It’s fourth-and-short, your team lines up for the critical play and the quarterback begins barking out the signals 5 yards behind the line of scrimmage.
Do you feel compelled to yell at the television? “Why the shotgun?! Why the shotgun?!”
Well, you’re not alone.
Sports radio was flooded with questions like, “if you’re going to run the ball on fourth-and-short, why are you doing it out of the shotgun?” And media members peppered players and coaches about it after the Bears failed to convert on a fourth-and-1 at Denver’s 18-yard line late in the fourth quarter on Sunday.
On the play, Justin Fields handed the ball to Khalil Herbert on an option out of the shotgun that was stuffed by the Broncos’ less-than-imposing defensive front. Russell Wilson then hit rookie Marvin Mims Jr. on a 48-yard pass play and Denver marched into field goal range to complete a comeback from 21 points down in the third quarter.
“That’s the play we thought was the best at the time,” coach Matt Eberflus explained to reporters. It’s about moving people off the ball, as we’d been doing all day, and we just have to execute in that moment.”
It’s also been a controversial issue at collegiate football powerhouse Alabama, where fans have become vocal about the Crimson Tide’s preferred offensive formation – yep, the shotgun – in short-yardage spots.
While the college game is a different animal with a whole lot more shotgun formations and spread offenses overall, it gets us back to the point that fans believe playing out of the gun seems to defy common sense given the situation.
Are they right? Is it wrong to line up in a shotgun formation in short-yardage situations? Or is this an example of fans in Chicago, Alabama, Pittsburgh (more on this later) or wherever not knowing what they’re talking about?
Let’s take a look at the 4,414 plays that have taken place since the start of the 2021 season on third or fourth downs with 2 yards or less to go. It’s a decent enough sample size and recent enough to account for modern schemes.
Teams that have lined up with the quarterback under center in those situations have had a 69.9% success rate, while the teams that have chosen to go with the shotgun have been successful 61.0% of the time.
While it’s not the eye-opening difference fans might expect, it is large enough to want to lean toward lining up under center. Instead, teams have chosen to play out of the gun the majority of the time (55.4%).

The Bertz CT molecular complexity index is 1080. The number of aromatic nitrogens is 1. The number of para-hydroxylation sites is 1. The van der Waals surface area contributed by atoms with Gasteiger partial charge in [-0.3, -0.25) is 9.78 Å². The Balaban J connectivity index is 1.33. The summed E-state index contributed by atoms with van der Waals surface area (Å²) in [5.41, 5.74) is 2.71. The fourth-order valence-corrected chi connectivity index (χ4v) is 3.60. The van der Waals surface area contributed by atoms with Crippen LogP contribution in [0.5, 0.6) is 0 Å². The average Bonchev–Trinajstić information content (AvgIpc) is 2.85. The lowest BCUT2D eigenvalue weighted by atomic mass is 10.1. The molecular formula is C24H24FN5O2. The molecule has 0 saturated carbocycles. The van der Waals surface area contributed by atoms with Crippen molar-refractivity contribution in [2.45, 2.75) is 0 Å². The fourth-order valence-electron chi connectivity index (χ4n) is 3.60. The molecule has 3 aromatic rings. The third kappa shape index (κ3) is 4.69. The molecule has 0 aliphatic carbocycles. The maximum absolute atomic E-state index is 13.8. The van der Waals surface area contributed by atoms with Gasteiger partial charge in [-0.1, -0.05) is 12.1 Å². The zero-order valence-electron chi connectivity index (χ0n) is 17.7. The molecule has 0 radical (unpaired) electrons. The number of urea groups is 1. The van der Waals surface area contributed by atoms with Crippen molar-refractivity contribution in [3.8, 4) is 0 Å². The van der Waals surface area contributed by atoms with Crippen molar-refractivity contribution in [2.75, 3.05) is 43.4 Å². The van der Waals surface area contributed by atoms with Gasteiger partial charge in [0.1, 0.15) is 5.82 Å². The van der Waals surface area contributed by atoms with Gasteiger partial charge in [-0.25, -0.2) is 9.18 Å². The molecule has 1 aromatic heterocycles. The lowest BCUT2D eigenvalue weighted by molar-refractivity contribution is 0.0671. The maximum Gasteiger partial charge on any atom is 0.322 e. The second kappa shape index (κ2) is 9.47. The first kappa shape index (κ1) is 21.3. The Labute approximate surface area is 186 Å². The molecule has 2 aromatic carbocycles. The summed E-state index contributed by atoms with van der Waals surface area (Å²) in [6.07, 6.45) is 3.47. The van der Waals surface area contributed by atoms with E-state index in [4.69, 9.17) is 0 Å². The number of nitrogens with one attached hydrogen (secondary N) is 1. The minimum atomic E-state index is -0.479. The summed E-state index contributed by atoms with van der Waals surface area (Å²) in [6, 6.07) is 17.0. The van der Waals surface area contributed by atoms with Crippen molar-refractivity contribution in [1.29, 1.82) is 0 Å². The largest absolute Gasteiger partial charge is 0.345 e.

Formation Success Rate on Third- or Fourth-and-2 or Less (Since 2021)
- Under Center (1,967/69.9%)
- Shotgun (2,447/61.0%)
Of course, that’s an examination of short-yardage play-calling in its simplest form. And yes, personnel or roster construction matters. In the case of the Bears, they chose to run an option with Fields either giving it to Herbert or keeping it depending on how the defensive player at the end of the line reacts.
Gaining the short yardage on the ground has been the most successful in third- and fourth-and-short. Teams have lined up under center and run the ball 1,578 times in the situations we’ve lined out, gaining a first down 71.5% of the time.
That’s No. 1, but it’s only marginally better than running out of the gun, which is the next most successful play at 67.2% (1,003 plays).
Though there have been only 389 drop-backs from under center compared to 1,444 out of the shotgun, the pass plays from right behind the center have had a 63.2% success rate with the designed throws from the gun at just 56.7%.
If we break it down even further, quarterback scrambles – which we deem as designed pass plays in which the then QB takes off and runs – has been successful 94.9% of the time when the QB lines up under center and 82.5% when working out of the gun. (Though it is a much smaller sample size.)
But overall, scrambles, pass plays and run plays have all been more successful when running them from a traditional under center alignment than from the shotgun. And it’s important to note that the quarterback has been sacked 72 times in the shotgun but only 32 times when under center.